Published April 7, 2009
The Lost Hours
Available Now in Paperback
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Award-winning author Karen White creates heartfelt stories “full of vibrant characters and emotion that leaves the reader satisfied yet hungry for more” (Booklist). Now she returns to the Lowcountry with a gripping tale of family secrets, fate, and forgiveness.
When Piper Mills was twelve, she helped her grandfather bury a box that belonged to her grandmother in the backyard. For twelve years, it remained untouched.
Now a near fatal riding accident has shattered Piper’s dreams of Olympic glory. After her grandfather’s death, she inherits the house and all its secrets, including a key to a room that doesn’t exist—or does it? And after her grandmother is sent away to a nursing home, she remembers the box buried in the backyard. In it are torn pages from a scrapbook, a charm necklace—and a newspaper article from 1939 about the body of an infant found floating in the Savannah River. The necklace’s charms tell the story of three friends during the 1930s— each charm added during the three months each friend had the necklace and recorded her life in the scrapbook. Piper always dismissed her grandmother as not having had a story to tell. And now, too late, Piper finds she might have been wrong.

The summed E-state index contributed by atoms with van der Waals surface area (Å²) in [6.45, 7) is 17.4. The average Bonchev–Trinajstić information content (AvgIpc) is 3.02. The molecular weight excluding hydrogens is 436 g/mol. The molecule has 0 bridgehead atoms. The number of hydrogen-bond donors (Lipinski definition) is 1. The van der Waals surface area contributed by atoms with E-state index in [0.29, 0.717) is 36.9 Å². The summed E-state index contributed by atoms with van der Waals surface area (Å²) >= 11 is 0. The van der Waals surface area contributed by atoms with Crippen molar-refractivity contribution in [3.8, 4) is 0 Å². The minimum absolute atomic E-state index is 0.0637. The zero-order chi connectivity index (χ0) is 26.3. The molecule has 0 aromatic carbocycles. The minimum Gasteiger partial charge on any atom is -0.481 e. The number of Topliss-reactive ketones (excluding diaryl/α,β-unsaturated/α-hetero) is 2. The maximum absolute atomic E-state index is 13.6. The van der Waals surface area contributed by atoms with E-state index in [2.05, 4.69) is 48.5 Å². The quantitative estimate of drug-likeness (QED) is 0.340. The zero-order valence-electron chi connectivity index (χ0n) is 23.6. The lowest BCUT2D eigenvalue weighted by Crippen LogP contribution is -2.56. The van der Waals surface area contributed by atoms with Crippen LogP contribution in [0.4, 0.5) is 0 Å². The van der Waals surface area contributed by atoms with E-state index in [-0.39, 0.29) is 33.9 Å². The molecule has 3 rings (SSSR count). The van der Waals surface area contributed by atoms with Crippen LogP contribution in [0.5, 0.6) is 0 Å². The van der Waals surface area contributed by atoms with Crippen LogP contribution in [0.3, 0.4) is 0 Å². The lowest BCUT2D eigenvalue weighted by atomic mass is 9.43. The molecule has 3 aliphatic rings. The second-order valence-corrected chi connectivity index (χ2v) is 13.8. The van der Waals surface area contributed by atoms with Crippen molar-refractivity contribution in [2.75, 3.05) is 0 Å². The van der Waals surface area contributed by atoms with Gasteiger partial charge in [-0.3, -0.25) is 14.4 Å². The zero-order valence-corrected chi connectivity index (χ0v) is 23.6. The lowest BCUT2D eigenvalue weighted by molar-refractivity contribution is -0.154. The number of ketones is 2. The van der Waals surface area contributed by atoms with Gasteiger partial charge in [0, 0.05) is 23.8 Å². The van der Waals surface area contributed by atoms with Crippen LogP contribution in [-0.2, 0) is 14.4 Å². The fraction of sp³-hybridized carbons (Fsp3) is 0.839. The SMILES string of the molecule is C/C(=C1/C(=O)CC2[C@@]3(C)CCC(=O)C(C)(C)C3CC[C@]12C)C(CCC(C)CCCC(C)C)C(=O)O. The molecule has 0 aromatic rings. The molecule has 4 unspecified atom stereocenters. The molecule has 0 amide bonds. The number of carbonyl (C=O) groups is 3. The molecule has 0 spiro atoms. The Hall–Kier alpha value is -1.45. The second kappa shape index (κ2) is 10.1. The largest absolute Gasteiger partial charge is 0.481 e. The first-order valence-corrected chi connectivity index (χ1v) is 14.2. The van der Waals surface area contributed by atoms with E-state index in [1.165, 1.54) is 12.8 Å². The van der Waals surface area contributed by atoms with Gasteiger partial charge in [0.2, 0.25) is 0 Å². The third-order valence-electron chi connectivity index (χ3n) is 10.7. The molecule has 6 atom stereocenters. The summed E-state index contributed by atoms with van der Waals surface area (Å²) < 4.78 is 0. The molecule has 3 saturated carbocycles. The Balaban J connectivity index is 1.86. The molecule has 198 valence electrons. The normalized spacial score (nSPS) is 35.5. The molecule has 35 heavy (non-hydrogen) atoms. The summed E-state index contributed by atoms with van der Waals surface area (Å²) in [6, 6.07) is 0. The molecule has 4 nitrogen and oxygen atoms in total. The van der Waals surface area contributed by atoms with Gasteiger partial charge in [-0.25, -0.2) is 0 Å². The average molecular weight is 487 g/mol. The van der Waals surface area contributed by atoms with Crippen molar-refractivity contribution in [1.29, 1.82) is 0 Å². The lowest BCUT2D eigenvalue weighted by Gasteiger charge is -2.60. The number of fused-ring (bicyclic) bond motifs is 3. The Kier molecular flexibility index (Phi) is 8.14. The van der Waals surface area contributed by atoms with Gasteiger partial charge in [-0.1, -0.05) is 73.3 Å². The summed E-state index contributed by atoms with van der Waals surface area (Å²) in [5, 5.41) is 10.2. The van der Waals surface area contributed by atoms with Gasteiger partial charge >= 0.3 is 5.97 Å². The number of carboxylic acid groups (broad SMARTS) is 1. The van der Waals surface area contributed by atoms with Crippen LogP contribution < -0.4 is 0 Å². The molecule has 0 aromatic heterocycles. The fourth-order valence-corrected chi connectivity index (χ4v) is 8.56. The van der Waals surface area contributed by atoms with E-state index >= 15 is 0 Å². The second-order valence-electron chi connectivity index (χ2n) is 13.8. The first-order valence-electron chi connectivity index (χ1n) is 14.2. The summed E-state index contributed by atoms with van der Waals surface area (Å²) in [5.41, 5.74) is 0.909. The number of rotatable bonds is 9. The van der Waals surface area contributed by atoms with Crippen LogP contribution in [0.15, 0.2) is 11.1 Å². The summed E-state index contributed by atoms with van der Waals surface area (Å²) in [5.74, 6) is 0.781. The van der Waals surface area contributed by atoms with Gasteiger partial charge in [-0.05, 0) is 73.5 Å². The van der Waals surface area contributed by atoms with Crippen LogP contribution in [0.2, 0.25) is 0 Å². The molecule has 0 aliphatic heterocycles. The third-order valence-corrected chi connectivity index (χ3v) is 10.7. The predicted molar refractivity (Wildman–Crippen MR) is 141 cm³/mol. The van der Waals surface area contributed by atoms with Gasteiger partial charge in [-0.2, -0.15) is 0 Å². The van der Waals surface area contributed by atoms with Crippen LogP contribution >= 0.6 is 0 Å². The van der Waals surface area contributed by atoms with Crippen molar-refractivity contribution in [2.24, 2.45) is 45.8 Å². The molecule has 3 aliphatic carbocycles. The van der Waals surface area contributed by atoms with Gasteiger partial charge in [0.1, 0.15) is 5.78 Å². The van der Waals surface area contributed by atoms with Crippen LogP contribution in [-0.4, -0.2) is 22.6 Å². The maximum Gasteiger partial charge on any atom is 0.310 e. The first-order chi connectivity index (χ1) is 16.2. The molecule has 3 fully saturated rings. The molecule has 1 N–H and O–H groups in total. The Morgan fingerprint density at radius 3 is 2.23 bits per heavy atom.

“The Lost Hours reads as an intricately plotted mystery…White makes a good case for why new generations should sustain ties with the old–and why certain stories have to be told, no matter how long it takes.”
—Atlanta Journal-Constitution, April 5, 2009.
“Wonderful phrasing…leav[es] readers with a slice of history too haunting to be forgotten.”
—Charleston Magazine, June 2009
“An evocative setting, dark family secrets, and as tory that will keep you reading late into the night.”
—Award-winning author, Diane Chamberlain
“…characters and images as lush as the gardens of Georgia…satisfying and compelling.”
—RT BookReviews magazine
“(The author) drew me in like a tall glass of sweet tea on a hot summer’s day but instead of quenching my thirst, reading The Lost Hours has only made me crave more from the very talented Karen White.”
—PJ Ausdenmore, RomanceNovelTV